The United States Department of Agriculture (USDA) has just released its report into foreign ownership of agricultural and forestry land for 2010. (Actually for the 10 months from February – December, on account of a switchover to calendar years for 2011 onwards.)
The report indicates continuation of a trend observed throughout the first decade of the 2000s, of increasing foreign interest in US agricultural land, with the 2010 holdings being up over 1.5 million acres on 2009, to a total of 24.2 million acres (roughly 9.8 million hectares). The USDA treats foreign holdings as including both outright ownership and leases of more than 10 years. ‘Agricultural’ land is defined as a tract of more than 10 acres used for farming or forestry. (Holdings of less than 10 acres are included if agri-income from the tract exceeds $1,000.)
!m(/uploads/story/199/thumbs/pic1_inline.png)According to the USDA, that 24.2 million acres accounts for just 1.9 percent of all agricultural land in the US, a relatively low level by international standards. (In Australia, for example, 11 percent of farmland is foreign-owned.) Of course, the extent of foreign ownership varies from state to state, from a negligible 0.1 percent in Massachusetts, which is hardly a rural state, and only 0.2 percent in North Dakota, which is, up to a high of 16 percent in Maine. In the latter case, almost all that foreign interest relates to timberland.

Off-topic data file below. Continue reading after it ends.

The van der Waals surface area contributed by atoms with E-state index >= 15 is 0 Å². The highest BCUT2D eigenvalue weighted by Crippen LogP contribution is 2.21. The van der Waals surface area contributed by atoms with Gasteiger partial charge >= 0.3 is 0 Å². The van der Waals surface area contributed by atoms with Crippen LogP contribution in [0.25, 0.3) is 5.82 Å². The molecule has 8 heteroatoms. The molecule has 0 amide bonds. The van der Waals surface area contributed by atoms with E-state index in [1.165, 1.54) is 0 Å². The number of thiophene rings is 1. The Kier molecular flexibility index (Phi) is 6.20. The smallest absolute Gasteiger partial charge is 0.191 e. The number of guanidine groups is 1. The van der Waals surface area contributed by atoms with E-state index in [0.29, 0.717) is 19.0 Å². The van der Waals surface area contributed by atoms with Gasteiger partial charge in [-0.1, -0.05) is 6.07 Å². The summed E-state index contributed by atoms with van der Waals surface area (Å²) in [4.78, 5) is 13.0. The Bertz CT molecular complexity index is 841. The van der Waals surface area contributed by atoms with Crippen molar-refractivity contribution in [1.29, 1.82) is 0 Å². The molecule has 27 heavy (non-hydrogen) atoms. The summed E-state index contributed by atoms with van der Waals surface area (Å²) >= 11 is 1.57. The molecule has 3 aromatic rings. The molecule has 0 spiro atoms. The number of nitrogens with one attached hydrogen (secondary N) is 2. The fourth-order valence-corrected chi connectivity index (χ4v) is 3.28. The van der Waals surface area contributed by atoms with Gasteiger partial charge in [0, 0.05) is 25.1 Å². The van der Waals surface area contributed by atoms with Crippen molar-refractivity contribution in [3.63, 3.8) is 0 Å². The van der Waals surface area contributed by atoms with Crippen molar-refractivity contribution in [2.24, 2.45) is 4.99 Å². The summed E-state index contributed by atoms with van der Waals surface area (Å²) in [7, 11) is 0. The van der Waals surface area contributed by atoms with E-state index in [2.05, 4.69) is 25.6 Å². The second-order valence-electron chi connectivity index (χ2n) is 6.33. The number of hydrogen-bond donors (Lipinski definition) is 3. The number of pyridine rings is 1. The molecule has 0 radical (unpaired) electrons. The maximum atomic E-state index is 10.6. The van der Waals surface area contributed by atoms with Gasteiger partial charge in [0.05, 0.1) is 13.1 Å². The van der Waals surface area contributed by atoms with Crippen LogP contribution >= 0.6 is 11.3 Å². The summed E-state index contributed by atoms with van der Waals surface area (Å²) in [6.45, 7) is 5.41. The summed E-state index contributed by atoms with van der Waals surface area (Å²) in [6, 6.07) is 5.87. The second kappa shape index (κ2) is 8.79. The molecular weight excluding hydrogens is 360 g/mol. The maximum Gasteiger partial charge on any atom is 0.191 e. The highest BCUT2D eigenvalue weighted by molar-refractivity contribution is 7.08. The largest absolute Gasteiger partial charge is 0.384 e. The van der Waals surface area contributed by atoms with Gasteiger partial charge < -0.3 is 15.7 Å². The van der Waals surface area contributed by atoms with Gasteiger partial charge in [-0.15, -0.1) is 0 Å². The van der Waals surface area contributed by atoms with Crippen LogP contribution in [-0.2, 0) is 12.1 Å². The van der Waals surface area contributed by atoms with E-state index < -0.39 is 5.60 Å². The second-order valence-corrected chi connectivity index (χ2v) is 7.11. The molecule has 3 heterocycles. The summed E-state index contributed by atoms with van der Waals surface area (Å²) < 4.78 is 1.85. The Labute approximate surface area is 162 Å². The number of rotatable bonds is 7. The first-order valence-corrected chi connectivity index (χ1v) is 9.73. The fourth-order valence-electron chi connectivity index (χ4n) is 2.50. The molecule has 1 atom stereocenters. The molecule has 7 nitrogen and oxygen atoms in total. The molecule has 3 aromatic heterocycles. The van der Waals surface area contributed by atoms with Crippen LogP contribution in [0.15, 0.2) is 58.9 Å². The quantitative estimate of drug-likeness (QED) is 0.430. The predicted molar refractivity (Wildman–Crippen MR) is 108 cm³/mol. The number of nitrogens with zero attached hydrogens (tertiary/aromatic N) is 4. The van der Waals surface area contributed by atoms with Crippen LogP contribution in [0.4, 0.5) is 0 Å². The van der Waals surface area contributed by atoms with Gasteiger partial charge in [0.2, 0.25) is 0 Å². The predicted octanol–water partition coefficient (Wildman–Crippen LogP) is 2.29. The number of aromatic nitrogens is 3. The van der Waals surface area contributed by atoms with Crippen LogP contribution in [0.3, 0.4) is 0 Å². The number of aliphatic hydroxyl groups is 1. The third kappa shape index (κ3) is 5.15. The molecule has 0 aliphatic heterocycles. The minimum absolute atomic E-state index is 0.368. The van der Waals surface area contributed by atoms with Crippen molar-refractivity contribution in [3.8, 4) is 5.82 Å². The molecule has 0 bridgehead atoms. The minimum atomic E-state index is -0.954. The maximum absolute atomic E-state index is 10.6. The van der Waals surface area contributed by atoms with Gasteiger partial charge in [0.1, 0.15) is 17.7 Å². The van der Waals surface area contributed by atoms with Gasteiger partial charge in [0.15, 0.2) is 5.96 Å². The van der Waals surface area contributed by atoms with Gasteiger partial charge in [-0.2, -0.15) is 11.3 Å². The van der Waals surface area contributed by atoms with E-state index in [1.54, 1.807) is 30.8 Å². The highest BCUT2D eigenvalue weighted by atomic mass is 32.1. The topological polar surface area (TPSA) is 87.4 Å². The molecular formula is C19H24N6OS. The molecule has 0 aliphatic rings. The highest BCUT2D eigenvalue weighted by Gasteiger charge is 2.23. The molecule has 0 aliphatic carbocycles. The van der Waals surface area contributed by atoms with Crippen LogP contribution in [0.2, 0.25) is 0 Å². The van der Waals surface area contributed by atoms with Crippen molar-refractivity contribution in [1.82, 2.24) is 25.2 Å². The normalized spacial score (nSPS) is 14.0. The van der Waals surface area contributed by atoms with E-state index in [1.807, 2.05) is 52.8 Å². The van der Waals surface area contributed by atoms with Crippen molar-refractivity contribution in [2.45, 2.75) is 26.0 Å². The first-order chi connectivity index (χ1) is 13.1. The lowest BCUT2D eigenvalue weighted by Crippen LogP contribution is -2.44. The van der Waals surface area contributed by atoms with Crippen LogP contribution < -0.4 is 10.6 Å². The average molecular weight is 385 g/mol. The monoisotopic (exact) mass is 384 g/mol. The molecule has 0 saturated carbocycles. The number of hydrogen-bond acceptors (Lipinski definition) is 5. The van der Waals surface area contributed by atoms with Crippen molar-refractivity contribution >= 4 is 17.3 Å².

As for which foreigners are buying US agricultural land, the report identifies – as might be expected – that neighbouring Canada provides the largest proportion. Canadian interests account for around 29 percent of foreign landholdings, the bulk of which – also predictably – is in the northern states. But the countries which come next are not quite so obvious. Given its small size, it is striking that The Netherlands provides over 19 percent of the ownership of US agri-land – some 4.8 million acres in total – followed by Germany with 6.6 percent, the United Kingdom with 5.9 percent and Denmark with a shade over four percent. The balance of 8.6 million acres – some 35 percent of total foreign ownership of US agri-land – is spread across a range of other countries.
What is notable here is the extent to which foreign ownership lies in what might be described as ‘western’ hands. Whether this represents a conscious policy bias within the United States is hard to say. Foreign land acquisition is regulated at state rather than federal level and, according to information from the National Conference of State Legislatures, only 10 states – mostly in the mid-west – impose restrictions on foreign purchases of farmland. So it stands to reason that the primary constraints on the foreign ownership mix are economic rather than political.
In particular, the USDA report debunks claims which regularly get an airing in xenophobic blogs that the big bogey – China – is buying up huge chunks of American farmland, to feed its own hundreds of millions at the expense of US food security. Whereas Canadian interests, as noted earlier, account for over 4.2 million acres, Chinese ownership of US agri-land is recorded as just 13,720 acres – 0.05 percent of foreign ownership and an almost undetectable 0.0008 percent of of the nearly 1.7 billion acres of agricultural land in the United States.